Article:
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College Station Planning Lawyers Explain the Basics of a Pour-Over Will

Posted by Chris Peterson | Sep 21, 2021 | 0 Comments

When you ask someone what they know about estate planning, most people will tell you about the Last Will and Testament. In fact, very few people will mention a Pour-Over Will.  Today our College Station  estate planning lawyers will explain the difference.

While a Last Will and Testament is a standalone legal document that directs how your estate should be handled once you pass away, a Pour-Over Will is used along with a Trust, most often a Revocable Living Trust. The Will directs that any assets owned outside of the Trust at the time of your passing should be placed into your Trust and then distributed according to trust guidelines. The big difference here is that assets in a Pour-Over Will, unlike those in a Last Will and Testament, are distributed privately according to the guidelines of the Trust.

Here's an example of why a Pour-Over Will is useful in estate planning:

At the time of your death, let's say you owned a piece of property that you forgot to transfer to your Revocable Living Trust. This oversight would cause the property to fall “outside” of your Trust, and it would not receive the protections that the Trust provides. However, because you had a Pour-Over Will, your asset would still get directed back into your Revocable Living Trust anyway.

As mentioned above, one of the greatest advantages of using a Pour-Over Will is that it does not have to go into detail on how the estate assets will be distributed. Instead, it just states that the assets should go into the Revocable Living Trust. This is an important aspect of estate planning, especially for anyone concerned about privacy, since personal affairs can be made public through the probate process.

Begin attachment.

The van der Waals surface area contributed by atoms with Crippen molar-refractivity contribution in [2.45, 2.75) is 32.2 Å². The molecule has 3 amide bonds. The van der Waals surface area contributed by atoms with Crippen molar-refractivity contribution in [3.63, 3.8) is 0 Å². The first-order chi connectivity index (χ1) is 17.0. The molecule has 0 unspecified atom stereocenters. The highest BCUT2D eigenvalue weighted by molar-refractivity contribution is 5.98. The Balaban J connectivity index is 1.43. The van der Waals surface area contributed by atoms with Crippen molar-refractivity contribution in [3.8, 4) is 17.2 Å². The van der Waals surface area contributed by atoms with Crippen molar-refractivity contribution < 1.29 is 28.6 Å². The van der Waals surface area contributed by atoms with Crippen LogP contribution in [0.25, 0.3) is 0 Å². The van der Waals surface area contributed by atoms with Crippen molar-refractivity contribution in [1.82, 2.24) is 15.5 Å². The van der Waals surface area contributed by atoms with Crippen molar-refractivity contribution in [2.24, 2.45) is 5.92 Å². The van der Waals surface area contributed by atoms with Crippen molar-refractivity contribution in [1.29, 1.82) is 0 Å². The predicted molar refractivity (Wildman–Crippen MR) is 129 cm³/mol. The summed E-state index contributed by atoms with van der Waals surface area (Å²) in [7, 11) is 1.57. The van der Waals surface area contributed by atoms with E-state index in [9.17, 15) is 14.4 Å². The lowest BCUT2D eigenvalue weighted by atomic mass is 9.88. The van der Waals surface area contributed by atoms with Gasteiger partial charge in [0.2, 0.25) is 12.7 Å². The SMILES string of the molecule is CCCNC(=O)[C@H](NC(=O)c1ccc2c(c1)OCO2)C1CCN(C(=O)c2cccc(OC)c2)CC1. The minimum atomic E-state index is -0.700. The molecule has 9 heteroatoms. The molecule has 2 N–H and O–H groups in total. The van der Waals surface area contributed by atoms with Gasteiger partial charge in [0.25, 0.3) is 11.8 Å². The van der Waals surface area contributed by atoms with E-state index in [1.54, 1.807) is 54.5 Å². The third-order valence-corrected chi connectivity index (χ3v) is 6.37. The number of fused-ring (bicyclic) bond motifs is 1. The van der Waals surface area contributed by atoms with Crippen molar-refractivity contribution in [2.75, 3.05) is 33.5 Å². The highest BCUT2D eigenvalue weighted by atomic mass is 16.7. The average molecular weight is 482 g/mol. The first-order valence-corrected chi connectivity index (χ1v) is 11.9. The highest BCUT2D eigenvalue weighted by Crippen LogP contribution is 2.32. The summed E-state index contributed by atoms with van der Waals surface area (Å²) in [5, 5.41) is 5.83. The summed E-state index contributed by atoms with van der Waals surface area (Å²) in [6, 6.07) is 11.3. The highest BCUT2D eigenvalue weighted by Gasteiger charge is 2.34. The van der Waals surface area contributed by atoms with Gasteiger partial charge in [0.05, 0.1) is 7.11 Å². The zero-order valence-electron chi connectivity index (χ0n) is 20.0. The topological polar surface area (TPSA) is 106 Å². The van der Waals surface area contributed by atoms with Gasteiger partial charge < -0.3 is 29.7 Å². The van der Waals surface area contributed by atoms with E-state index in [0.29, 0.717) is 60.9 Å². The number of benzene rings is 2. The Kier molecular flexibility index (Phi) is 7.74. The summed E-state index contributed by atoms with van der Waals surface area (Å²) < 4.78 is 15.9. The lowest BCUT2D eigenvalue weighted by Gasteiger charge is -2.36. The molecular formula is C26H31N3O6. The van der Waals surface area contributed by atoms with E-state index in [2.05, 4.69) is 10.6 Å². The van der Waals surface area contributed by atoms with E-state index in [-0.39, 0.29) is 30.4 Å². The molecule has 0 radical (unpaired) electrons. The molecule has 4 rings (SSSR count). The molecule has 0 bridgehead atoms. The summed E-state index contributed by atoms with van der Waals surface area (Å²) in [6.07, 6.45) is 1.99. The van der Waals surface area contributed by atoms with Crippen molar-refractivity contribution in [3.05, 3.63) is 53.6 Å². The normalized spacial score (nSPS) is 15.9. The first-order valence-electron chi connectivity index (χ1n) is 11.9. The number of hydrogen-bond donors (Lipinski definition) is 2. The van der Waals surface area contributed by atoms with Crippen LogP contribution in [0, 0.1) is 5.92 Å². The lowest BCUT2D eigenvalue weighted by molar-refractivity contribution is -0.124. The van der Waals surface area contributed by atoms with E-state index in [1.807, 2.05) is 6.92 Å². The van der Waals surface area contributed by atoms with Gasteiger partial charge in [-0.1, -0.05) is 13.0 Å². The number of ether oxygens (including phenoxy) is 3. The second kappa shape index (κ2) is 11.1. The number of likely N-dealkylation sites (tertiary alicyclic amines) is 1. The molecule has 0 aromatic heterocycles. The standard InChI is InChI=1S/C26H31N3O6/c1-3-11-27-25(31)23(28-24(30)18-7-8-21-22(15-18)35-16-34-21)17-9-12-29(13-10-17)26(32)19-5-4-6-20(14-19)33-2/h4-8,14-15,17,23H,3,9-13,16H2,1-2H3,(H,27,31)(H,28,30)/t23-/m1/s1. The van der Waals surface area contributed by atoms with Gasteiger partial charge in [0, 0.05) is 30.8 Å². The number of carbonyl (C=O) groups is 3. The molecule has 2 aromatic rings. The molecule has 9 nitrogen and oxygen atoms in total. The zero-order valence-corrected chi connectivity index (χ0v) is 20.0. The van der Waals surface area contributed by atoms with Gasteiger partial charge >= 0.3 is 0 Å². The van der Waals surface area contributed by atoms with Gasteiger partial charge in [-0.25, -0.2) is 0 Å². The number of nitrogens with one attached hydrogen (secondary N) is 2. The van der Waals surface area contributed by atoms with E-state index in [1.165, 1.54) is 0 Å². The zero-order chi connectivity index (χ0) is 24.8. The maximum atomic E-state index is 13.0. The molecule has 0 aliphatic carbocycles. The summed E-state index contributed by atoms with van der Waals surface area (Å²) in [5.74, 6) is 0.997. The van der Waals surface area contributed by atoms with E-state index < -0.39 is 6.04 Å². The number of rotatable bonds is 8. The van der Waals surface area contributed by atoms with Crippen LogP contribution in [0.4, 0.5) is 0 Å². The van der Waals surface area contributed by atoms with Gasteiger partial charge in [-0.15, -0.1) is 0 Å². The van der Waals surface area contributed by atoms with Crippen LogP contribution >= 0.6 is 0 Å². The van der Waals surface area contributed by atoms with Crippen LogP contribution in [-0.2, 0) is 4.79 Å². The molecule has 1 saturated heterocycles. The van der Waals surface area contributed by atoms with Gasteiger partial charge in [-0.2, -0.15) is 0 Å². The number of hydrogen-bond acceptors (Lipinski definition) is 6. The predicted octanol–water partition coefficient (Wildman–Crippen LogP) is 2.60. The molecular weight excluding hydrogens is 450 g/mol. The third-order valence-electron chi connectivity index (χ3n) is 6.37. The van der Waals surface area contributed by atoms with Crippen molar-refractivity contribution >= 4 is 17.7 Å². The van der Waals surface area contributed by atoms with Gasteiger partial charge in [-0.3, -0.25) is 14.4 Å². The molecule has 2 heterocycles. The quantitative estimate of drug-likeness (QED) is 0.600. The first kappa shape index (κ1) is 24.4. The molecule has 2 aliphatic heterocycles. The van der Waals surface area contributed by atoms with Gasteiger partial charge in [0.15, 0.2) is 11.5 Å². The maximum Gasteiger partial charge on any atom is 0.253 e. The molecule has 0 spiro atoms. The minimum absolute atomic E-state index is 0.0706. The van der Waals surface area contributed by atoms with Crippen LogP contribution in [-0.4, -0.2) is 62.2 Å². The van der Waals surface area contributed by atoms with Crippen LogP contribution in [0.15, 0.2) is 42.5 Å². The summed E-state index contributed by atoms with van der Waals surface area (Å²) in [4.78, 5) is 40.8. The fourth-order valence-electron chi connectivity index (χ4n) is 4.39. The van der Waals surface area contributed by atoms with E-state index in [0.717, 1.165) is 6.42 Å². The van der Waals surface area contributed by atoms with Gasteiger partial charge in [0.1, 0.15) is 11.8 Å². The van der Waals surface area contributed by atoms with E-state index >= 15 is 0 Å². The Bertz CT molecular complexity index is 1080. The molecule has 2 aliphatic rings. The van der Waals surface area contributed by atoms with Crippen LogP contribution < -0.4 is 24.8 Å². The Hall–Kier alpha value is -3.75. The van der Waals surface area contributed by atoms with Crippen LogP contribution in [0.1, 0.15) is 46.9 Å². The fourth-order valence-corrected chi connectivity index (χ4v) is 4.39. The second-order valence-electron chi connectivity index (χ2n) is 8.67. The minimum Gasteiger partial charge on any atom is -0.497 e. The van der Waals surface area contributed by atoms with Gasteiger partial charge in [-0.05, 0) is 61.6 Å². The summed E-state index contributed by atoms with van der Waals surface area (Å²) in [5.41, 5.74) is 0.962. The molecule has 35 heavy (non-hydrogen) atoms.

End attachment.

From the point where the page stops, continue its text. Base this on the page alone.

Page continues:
However, just like a regular Last Will and Testament, the Pour-Over Will is subject to probate proceedings. These proceedings can be long and complex, however, the length and complexity depend on the amount of assets that were held outside of the Revocable Living Trust. The Trust continues to exist for as long as the estate is in probate, which means Trustees' fiduciary responsibilities may extend for longer than they thought. A basic probate proceeding can last anywhere from a few months to a year.

If you have any questions about the difference between a basic Last Will and Testament and a Pour-Over Will, or if you'd like to review your existing estate plan to ensure it still fits your situation, please contact us at 979-703-7014 to set up a consultation with one of our College Station estate planning lawyers.

About the Author

Chris Peterson

Founding Attorney Chris Peterson is the owner of Peterson Law Group. He practices primarily in the areas of wills, trusts and estate planning; probate and trust administration; elder law; and business law. In addition to the law practice, Chris is involved in Aggieland Title Company and Brazos 1...

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